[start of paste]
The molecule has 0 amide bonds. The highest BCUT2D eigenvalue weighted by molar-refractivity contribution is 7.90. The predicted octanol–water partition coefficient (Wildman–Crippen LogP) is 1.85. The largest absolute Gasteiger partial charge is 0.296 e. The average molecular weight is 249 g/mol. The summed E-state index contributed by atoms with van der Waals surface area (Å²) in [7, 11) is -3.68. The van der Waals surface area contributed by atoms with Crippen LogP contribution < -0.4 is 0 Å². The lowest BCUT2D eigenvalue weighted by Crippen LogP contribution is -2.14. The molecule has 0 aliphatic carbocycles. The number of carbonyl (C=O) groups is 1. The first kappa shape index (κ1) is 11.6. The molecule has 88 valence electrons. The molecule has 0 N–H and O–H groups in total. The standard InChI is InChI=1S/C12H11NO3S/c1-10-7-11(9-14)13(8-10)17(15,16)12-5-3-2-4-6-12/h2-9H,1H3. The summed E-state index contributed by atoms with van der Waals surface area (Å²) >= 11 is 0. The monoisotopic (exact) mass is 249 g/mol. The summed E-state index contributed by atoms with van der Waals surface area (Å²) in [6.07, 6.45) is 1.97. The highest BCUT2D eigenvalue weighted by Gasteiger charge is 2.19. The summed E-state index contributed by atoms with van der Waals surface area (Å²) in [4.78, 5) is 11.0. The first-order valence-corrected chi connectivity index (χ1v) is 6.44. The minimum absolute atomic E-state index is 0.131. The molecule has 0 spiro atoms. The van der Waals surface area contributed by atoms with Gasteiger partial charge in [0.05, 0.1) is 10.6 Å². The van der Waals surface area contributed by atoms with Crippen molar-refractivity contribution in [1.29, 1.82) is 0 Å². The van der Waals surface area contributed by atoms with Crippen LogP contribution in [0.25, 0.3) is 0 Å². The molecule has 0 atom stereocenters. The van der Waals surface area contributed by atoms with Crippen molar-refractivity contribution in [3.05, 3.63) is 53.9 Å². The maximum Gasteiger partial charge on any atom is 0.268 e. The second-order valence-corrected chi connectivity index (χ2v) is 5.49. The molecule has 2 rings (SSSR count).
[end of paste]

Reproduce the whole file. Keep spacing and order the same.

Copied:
The molecule has 0 amide bonds. The highest BCUT2D eigenvalue weighted by molar-refractivity contribution is 7.90. The predicted octanol–water partition coefficient (Wildman–Crippen LogP) is 1.85. The largest absolute Gasteiger partial charge is 0.296 e. The average molecular weight is 249 g/mol. The summed E-state index contributed by atoms with van der Waals surface area (Å²) in [7, 11) is -3.68. The van der Waals surface area contributed by atoms with Crippen LogP contribution < -0.4 is 0 Å². The lowest BCUT2D eigenvalue weighted by Crippen LogP contribution is -2.14. The molecule has 0 aliphatic carbocycles. The number of carbonyl (C=O) groups is 1. The first kappa shape index (κ1) is 11.6. The molecule has 88 valence electrons. The molecule has 0 N–H and O–H groups in total. The standard InChI is InChI=1S/C12H11NO3S/c1-10-7-11(9-14)13(8-10)17(15,16)12-5-3-2-4-6-12/h2-9H,1H3. The summed E-state index contributed by atoms with van der Waals surface area (Å²) >= 11 is 0. The monoisotopic (exact) mass is 249 g/mol. The summed E-state index contributed by atoms with van der Waals surface area (Å²) in [6.07, 6.45) is 1.97. The highest BCUT2D eigenvalue weighted by Gasteiger charge is 2.19. The summed E-state index contributed by atoms with van der Waals surface area (Å²) in [4.78, 5) is 11.0. The first-order valence-corrected chi connectivity index (χ1v) is 6.44. The minimum absolute atomic E-state index is 0.131. The molecule has 0 spiro atoms. The van der Waals surface area contributed by atoms with Gasteiger partial charge in [0.05, 0.1) is 10.6 Å². The van der Waals surface area contributed by atoms with Crippen molar-refractivity contribution in [1.29, 1.82) is 0 Å². The van der Waals surface area contributed by atoms with Crippen LogP contribution in [0.25, 0.3) is 0 Å². The molecule has 0 atom stereocenters. The van der Waals surface area contributed by atoms with Crippen molar-refractivity contribution in [3.05, 3.63) is 53.9 Å². The maximum Gasteiger partial charge on any atom is 0.268 e. The second-order valence-corrected chi connectivity index (χ2v) is 5.49. The molecule has 2 rings (SSSR count).